On Twitter, we can now use the lists from trusted friends and news organizations to curate the real-time Web. That makes them useful, immediately.

And after a week full of public grief here in the U.S., that’s good news.

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It’s not about the numbers. It’s about the connections.

Connections
Image by Amodiovalerio Verde via Flickr

Last night, I had a surprise:  my follower count on Twitter dropped by 148 in one fell swoop.

At first, I thought it was something I had tweeted – oversharing about the Forrester tweetup, or disinterest in sharing a clip of Supreme Court nominee Sotomayor. That didn’t jibe, however, with my gut.

What was inflammatory? What had I done that resulted in a huge loss of followers? As I drifted off to sleep, I thought: how important is this, really, in the grand scheme of things?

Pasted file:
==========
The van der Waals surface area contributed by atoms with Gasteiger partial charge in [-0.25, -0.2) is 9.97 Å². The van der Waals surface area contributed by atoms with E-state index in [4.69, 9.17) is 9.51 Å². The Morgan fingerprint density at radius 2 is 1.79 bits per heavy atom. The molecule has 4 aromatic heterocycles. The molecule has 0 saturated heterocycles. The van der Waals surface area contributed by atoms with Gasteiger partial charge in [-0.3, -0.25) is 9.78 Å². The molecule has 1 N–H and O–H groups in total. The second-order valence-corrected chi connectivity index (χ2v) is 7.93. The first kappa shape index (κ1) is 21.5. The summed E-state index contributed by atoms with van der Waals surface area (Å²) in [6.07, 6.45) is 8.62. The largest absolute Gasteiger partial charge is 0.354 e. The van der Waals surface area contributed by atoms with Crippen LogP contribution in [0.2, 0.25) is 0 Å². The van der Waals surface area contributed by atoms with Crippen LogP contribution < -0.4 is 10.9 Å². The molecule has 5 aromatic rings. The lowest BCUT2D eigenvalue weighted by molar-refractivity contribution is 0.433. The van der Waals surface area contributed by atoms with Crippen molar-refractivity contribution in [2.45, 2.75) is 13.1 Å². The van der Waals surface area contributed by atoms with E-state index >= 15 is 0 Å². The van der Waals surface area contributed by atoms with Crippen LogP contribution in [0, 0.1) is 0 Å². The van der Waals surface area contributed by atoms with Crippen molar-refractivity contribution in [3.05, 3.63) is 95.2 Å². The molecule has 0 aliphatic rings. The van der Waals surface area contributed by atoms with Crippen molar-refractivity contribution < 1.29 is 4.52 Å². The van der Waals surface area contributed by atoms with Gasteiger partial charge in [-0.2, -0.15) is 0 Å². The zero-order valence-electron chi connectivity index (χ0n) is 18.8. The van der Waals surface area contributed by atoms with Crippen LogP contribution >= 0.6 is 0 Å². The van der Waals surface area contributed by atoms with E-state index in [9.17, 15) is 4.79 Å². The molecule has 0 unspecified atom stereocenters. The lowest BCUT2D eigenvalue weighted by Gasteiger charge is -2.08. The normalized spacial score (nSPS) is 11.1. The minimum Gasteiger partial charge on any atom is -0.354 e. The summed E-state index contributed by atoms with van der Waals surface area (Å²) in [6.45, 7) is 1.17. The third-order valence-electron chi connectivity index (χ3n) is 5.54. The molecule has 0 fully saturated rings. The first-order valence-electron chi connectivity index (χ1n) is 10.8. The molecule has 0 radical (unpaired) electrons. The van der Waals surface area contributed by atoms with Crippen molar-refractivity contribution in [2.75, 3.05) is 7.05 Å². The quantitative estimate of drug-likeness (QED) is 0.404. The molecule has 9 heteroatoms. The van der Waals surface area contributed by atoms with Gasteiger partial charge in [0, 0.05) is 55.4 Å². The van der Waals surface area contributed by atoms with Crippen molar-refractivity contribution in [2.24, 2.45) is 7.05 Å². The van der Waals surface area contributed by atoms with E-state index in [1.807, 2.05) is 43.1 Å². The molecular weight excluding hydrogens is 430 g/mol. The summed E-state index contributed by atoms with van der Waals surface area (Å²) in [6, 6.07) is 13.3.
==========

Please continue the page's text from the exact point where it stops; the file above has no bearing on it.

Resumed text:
I’ve long since learned one hallmark of netiquette on Twitter (Twittiquette, if you will) was not to talk about one’s follower numbers. (If only I could retrieve some of the replies I received back in 2007 after doing so, I’d be thrilled. No good.)

A paraphrase of most of them essentially boiled down to this: are you here to get followers or here to connect?

It didn’t take long to see where the real value was. And, more than two years later, I’m elated to look back and see how many marvelous connections I’ve made, many of which have led to friendships offline. Why is that important?

For me, that’s a a simple answer: we live in a number-obsessed culture. Thinks about how many metrics we track, filter and can recall: poll numbers, net worth, MPG, CTR, Web uniques, 0-60 in __, GPA, APR, circulation, P/E ratios, DJIA, TCO, Mbps, R/W speed…on and on.